Information technology provides potential thieves with a number of tools to use to steal your credit card numbers. Here’s how they do it, and what you can do to protect your card.
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Tools of the Trade: Phishing, Spyware, Skimming and Hacking
How do credit card numbers get stolen? Here are six well-known ways:
Mail and trash are the old-fashioned hazards. Thieves can access information from your paper statements such as the last four digits of your account number, your full name and address as well as transaction information.
Phishing emails and phone calls are a common tactic used to attempt to access someone’s sensitive personal and financial information, such as credit card and social security numbers. If you ever get an email or phone call that is asking you to submit highly sensitive information directly, it is most likely not legitimate. Most financial institution will never ask you to send your information via email or over the phone. Keep an eye out for email addresses and phone numbers that are generic and that do not appear to come from your financial service provider. That is often a clear sign of phishing.
Spyware and malware are other risks credit card holders should be aware of. Be careful what you click on or download. Thieves can embed programs on your computer that will record your every keystroke, including your credit card number as you type it into an order form. Do not download anything on your computer unless you have validated or otherwise trust where it’s coming from.
Public WiFi is awfully handy, but it can open you up to the possibility of fraud. Do not open sensitive documents or financial websites on public networks, as this is how hackers can access your account numbers and passwords.
Card skimmers are devices that will allow thieves to capture the digital information embedded in credit cards. They may be used by the waiter that you’ve given your card to pay the bill, or sneakily slipped into the credit card reader or some other automated device.
Data breaches are another way thieves can get your credit card number. Many large institutions â€” from banks to major retailers â€” have reported that their customers’ data has been stolen. The nonprofit Privacy Rights Clearing House says that nearly a billion records have been compromised since 2005, and those are just the records that have been reported.
What You Can Do to Protect Your Card
Be mindful of all the ways thieves can get your credit card numbers and be aware of when you’re vulnerable. Watch your mail, be careful interacting with emails, know what you’re downloading, don’t open your financial accounts on public WiFi networks, look carefully for signs of tampering at gas pumps and other automated credit card readers, and watch the news for data breaches at big companies â€” they happen more than you might think.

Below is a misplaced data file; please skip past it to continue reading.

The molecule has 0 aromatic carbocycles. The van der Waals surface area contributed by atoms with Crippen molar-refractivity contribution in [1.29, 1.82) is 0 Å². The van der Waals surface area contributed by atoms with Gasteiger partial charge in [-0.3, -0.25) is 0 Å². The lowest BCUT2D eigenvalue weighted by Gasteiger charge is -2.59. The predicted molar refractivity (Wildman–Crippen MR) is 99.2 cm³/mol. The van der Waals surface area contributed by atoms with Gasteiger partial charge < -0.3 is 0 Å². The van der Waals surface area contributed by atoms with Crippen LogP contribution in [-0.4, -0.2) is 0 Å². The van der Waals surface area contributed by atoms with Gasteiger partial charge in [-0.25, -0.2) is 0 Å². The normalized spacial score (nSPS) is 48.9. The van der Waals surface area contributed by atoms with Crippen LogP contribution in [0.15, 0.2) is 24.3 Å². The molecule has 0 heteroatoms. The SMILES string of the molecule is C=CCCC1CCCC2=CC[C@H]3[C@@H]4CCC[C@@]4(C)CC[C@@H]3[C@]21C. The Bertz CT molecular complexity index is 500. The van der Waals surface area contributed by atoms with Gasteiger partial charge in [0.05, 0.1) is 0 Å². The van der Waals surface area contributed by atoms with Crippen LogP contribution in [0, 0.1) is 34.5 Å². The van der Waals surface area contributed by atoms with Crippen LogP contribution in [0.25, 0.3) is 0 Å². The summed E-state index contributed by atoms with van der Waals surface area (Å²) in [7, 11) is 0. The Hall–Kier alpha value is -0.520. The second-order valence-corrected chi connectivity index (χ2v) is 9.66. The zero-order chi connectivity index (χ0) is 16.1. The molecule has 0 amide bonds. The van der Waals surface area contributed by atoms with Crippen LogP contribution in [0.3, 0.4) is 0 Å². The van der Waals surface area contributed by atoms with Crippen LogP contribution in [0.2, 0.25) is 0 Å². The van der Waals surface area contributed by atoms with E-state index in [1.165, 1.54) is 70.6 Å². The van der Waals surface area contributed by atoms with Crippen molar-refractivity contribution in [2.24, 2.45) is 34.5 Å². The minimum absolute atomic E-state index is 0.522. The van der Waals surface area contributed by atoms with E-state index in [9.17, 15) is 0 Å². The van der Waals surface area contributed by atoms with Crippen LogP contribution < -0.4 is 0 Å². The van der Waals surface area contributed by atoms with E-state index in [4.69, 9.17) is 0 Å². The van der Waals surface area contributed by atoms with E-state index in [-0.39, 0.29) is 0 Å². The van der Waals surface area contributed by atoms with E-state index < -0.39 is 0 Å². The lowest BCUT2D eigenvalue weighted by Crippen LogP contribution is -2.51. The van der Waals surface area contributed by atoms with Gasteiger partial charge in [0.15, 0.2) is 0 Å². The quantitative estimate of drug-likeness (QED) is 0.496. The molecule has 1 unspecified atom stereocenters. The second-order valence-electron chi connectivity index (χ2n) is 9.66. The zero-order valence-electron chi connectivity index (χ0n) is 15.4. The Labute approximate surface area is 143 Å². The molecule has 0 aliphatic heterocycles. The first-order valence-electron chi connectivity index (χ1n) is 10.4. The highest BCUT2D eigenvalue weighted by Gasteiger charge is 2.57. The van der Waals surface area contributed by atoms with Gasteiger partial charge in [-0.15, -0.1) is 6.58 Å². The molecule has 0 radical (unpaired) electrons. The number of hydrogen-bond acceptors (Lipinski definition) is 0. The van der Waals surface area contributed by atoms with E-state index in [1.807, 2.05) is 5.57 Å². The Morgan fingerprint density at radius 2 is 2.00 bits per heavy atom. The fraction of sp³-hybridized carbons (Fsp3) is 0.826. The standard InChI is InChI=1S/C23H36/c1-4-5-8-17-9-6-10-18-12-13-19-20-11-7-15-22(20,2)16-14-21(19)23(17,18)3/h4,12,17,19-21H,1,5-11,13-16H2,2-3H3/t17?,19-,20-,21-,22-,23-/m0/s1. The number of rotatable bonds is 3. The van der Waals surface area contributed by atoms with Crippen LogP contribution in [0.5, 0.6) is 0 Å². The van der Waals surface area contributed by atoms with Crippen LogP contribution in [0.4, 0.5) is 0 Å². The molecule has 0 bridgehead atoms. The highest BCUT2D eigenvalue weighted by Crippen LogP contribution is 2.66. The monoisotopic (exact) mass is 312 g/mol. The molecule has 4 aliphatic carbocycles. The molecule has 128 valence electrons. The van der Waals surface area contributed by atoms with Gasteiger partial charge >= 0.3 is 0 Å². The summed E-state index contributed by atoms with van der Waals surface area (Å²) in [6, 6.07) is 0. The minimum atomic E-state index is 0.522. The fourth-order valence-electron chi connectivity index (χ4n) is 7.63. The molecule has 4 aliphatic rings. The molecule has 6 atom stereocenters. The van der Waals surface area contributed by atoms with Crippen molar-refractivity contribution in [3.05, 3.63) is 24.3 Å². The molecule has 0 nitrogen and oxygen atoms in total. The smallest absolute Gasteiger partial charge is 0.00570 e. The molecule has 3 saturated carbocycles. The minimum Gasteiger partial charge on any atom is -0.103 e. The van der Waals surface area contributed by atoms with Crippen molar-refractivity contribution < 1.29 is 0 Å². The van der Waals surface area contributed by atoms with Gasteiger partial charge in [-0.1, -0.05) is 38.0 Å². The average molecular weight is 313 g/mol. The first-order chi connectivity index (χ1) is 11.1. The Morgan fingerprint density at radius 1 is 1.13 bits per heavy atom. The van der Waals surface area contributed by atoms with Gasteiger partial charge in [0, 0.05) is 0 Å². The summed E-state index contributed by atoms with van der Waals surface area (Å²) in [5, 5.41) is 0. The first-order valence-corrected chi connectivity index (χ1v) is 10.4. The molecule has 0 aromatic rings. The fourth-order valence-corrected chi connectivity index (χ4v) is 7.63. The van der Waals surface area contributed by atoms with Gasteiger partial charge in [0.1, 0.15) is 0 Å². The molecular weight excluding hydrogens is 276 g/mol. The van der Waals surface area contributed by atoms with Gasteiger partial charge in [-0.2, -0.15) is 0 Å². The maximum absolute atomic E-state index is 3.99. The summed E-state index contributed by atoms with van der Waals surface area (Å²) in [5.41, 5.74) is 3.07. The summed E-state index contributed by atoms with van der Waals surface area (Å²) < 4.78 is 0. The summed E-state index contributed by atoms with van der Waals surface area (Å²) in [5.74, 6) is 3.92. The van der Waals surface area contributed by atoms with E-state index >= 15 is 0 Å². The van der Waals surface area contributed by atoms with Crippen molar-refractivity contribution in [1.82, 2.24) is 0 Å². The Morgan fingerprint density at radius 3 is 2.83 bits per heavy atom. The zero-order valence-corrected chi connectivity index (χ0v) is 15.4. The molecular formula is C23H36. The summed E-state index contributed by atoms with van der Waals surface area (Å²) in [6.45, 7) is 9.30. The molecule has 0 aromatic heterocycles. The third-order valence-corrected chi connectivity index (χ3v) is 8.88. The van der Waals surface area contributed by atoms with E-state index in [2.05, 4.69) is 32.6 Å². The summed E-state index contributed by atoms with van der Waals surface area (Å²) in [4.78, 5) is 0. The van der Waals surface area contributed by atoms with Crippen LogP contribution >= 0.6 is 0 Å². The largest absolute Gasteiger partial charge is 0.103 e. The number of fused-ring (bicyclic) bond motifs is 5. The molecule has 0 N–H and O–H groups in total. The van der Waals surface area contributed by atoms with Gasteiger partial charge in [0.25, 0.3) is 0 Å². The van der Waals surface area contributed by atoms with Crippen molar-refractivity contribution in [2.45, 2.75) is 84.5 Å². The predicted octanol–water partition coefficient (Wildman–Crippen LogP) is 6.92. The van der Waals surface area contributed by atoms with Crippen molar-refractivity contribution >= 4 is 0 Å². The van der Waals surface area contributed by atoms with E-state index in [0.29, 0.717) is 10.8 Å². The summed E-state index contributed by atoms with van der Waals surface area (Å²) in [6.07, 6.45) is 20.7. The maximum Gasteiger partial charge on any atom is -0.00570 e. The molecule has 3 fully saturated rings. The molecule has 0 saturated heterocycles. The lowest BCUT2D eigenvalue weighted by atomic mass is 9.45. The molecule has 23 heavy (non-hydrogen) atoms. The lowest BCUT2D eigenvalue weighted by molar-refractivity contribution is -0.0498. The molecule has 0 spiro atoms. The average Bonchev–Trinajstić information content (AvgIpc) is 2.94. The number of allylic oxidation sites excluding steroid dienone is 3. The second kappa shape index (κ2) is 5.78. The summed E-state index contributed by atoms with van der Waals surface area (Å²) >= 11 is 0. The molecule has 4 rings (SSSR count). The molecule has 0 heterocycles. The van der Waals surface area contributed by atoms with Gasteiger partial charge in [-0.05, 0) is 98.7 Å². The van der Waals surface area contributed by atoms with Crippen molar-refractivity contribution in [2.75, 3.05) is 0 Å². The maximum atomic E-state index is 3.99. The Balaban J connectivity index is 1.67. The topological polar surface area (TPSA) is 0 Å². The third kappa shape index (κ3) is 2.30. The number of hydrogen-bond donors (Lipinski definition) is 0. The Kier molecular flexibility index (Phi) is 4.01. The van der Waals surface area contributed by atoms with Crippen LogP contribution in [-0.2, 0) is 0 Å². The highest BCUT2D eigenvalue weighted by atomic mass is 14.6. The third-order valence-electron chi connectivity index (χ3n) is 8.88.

Federal law limits the amount of money you are liable for in the event of identity theft, so long as you respond quickly.
Most credit cards use chip technology, rather than a magnetic strip, as these are designed to be more difficult to hack for in-store purchases where chip readers are enabled. Of course, this is no guarantee, either, because with every new security measure, hackers find new countermeasures. Despite the new chips, instances of credit card fraud keeps going up every year â€” while the chips make in-store fraud more difficult, potential identity thieves are upping their game online.
The best advice is to keep your eyes on your credit card statements, credit report and credit score, so you will be aware of any sudden changes that could indicate identity theft.
What You Should Do If This Happens to You
Federal law can limit the amount of money you are liable for in the event of identity theft, so long as you respond quickly. Also, some credit card issuers are all too aware of the problem and may voluntarily agree to limit losses and help consumers.
Make sure your credit card issuer is made aware of the problem immediately. The Federal Trade Commission recommends that consumers also let the three major credit reporting agencies know about the fraud, and then file an initial fraud alert on their credit files.
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The FTC has published a detailed consumer-friendly guide for what to do in almost every case of identity fraud.
Millions of American consumers have been through this. Stay alert to the possibility that it could happen to you, even after taking every precaution, and plan to take action quickly to limit the losses and regain your identity.